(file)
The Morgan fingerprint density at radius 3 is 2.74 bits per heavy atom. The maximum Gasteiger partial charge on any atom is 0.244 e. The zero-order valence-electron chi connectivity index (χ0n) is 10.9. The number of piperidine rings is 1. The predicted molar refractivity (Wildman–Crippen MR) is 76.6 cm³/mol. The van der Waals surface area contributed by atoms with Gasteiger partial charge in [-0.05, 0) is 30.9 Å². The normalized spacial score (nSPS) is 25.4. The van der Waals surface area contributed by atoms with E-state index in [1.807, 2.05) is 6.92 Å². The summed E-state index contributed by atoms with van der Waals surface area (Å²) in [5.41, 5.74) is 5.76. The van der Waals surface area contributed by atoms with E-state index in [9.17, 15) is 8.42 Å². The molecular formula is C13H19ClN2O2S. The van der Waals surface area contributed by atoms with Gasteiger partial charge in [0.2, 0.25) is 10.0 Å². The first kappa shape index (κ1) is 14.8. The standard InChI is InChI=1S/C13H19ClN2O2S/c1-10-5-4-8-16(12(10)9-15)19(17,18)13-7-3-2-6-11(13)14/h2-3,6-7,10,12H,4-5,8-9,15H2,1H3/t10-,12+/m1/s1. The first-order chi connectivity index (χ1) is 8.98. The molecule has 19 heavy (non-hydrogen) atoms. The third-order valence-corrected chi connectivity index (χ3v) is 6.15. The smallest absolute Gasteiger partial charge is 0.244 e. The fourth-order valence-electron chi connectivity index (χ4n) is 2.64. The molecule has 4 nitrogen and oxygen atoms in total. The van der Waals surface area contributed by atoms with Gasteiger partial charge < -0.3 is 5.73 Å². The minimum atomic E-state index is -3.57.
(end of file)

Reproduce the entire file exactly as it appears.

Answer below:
The Morgan fingerprint density at radius 3 is 2.74 bits per heavy atom. The maximum Gasteiger partial charge on any atom is 0.244 e. The zero-order valence-electron chi connectivity index (χ0n) is 10.9. The number of piperidine rings is 1. The predicted molar refractivity (Wildman–Crippen MR) is 76.6 cm³/mol. The van der Waals surface area contributed by atoms with Gasteiger partial charge in [-0.05, 0) is 30.9 Å². The normalized spacial score (nSPS) is 25.4. The van der Waals surface area contributed by atoms with E-state index in [1.807, 2.05) is 6.92 Å². The summed E-state index contributed by atoms with van der Waals surface area (Å²) in [5.41, 5.74) is 5.76. The van der Waals surface area contributed by atoms with E-state index in [9.17, 15) is 8.42 Å². The molecular formula is C13H19ClN2O2S. The van der Waals surface area contributed by atoms with Gasteiger partial charge in [0.2, 0.25) is 10.0 Å². The first kappa shape index (κ1) is 14.8. The standard InChI is InChI=1S/C13H19ClN2O2S/c1-10-5-4-8-16(12(10)9-15)19(17,18)13-7-3-2-6-11(13)14/h2-3,6-7,10,12H,4-5,8-9,15H2,1H3/t10-,12+/m1/s1. The first-order chi connectivity index (χ1) is 8.98. The molecule has 19 heavy (non-hydrogen) atoms. The third-order valence-corrected chi connectivity index (χ3v) is 6.15. The smallest absolute Gasteiger partial charge is 0.244 e. The fourth-order valence-electron chi connectivity index (χ4n) is 2.64. The molecule has 4 nitrogen and oxygen atoms in total. The van der Waals surface area contributed by atoms with Gasteiger partial charge < -0.3 is 5.73 Å². The minimum atomic E-state index is -3.57.